Teacher evaluations have become a hot political topic in Michigan.
Chances are if you’ve heard anything about them, the discussion has been about how to use evaluations to get rid of poor-performing teachers.
But that's not the only way to use them. Teacher evaluations can be a tool to help teachers improve their craft.
Now, Michigan legislators are considering changes that some say could help teachers do so.
Michigan already has a law to mandate teacher evaluations. It was passed in 2011. Now, less than three years later, lawmakers are already considering changes.
Last time around, they left out something that’s turned out to be pretty important.
"The 2011 bill didn’t provide any training," says Amber Arrellano, who leads the advocacy group Education Trust-Midwest. "And that’s part of the problem."
She compares Michigan to other states that also put teacher evaluation laws on the books, while at the same time investing in teacher training.
"All invested heavily in teachers that are in their classrooms today and ensuring that they get regular coaching and support in how to improve their practice," Arrellano says.
Arrellano says those states, states like Tennessee, are now crushing Michigan in measures of student growth.
But if good teacher training matters, how do we know what it looks like?
Earlier this school year, I sat in on a teacher professional development day at Grand Rapids Public Schools. The morning session focused on a video of a teacher giving a lesson on area and perimeter.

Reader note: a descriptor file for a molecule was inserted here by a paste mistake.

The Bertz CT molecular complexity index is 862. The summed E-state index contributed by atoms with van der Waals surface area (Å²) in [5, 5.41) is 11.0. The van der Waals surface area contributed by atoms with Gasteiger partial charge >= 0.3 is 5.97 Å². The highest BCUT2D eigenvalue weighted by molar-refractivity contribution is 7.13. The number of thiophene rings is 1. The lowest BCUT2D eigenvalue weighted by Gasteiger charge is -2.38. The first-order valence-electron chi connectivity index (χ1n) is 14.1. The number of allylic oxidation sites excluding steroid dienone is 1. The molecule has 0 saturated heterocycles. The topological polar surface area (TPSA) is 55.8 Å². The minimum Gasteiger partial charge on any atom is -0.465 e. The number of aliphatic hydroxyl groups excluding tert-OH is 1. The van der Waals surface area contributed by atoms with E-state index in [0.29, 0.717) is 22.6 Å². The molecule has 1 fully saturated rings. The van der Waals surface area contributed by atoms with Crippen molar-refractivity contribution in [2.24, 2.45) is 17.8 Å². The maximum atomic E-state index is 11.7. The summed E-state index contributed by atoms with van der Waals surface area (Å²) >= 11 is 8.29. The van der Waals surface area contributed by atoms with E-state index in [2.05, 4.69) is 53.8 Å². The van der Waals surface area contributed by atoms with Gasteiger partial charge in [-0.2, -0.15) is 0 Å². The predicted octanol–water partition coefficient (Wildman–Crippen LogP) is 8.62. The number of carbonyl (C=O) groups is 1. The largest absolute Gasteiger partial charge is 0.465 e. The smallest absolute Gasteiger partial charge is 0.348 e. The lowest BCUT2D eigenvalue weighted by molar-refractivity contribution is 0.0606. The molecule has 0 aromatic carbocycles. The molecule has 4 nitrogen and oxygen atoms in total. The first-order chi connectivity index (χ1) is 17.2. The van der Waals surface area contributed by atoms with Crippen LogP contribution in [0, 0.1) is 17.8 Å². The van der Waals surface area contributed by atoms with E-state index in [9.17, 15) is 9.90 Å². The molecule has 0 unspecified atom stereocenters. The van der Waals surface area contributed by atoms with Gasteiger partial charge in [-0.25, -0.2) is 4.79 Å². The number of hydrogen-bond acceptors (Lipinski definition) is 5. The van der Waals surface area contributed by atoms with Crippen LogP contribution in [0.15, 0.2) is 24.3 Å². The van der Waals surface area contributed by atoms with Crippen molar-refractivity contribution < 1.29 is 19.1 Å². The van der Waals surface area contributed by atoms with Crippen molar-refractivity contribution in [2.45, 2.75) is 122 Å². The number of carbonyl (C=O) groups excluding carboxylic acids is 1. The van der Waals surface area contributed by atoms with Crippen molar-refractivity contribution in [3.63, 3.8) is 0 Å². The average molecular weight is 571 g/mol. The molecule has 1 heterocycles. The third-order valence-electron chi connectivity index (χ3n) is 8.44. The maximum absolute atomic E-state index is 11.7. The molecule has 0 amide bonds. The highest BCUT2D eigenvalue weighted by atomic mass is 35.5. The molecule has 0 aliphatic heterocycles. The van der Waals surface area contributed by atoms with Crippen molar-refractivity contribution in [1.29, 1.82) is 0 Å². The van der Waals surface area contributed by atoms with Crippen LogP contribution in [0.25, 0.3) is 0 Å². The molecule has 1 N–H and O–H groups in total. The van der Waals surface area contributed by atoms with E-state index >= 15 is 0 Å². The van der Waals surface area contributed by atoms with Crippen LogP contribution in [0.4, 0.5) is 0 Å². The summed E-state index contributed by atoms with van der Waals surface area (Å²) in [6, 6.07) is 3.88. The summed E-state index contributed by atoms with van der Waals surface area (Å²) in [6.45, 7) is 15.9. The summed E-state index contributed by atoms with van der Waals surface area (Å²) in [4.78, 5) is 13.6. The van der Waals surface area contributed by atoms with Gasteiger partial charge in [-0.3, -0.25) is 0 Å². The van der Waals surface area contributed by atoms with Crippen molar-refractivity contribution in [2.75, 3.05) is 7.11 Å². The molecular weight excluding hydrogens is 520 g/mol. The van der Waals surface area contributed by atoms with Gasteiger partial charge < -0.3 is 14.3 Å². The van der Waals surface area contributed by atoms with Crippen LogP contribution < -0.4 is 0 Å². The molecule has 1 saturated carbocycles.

Bridget Cheney, principal at Congress Elementary, told teachers what to look for as they watched the video a second time.
"We want you to focus this time, on those specific teacher moves that were high-yielding in the classroom," she instructed.
It might not seem like much, but it turns out video can be a powerful tool to improve teaching.
Thomas Kane is a researcher at Harvard, and one of the leading experts on how to improve teacher performance.
He says coaching teachers can be a lot like coaching athletes. Every athlete analyzes video. Kane says every teacher should too.
"And for some reason, we’ve never taken teaching seriously enough, and expertise in teaching seriously enough to use the tools of video to allow teachers to get that kind of feedback that athletes get," he says.
Kane says teachers shouldn’t just be watching videos of other people’s lessons. They should have videos of their own lessons.
He says the videos can also be used to improve teacher evaluations.
"I wish I could tell you that every school system, or even the majority of school systems, were doing this well yet," Kane says. "And I don’t think I can say that."
Part of the reason is that doing evaluations well costs districts money.
"We don’t have staff development offices, says Matt Wandrie, superintendent of Lapeer Community Schools. "And the ratio of administrators to teachers is so large. You may have three administrators in a building with a hundred teachers. And you’ve got to evaluate and observe each of those people. Does that kind of ratio allow for really in-depth work? Probably not. Not to the level it needs to be."
The level it needs to be involves frequent observation, and supportive coaching. Sometimes what an evaluator is looking for can seem like a tiny detail: Are instructions clear enough? Does the teacher take too much time handing out papers? These little things can make a big difference in the classroom.
If teachers could see these steps on video, it might help.
But it also helps to have a coach who’s trained in what to look for.
The proposed changes to Michigan’s teacher evaluation law would create more standards for how to conduct the evaluations. At the same time, Gov. Snyder has also proposed spending an additional $28 million on teacher training and evaluation. Lawmakers are currently considering both proposals.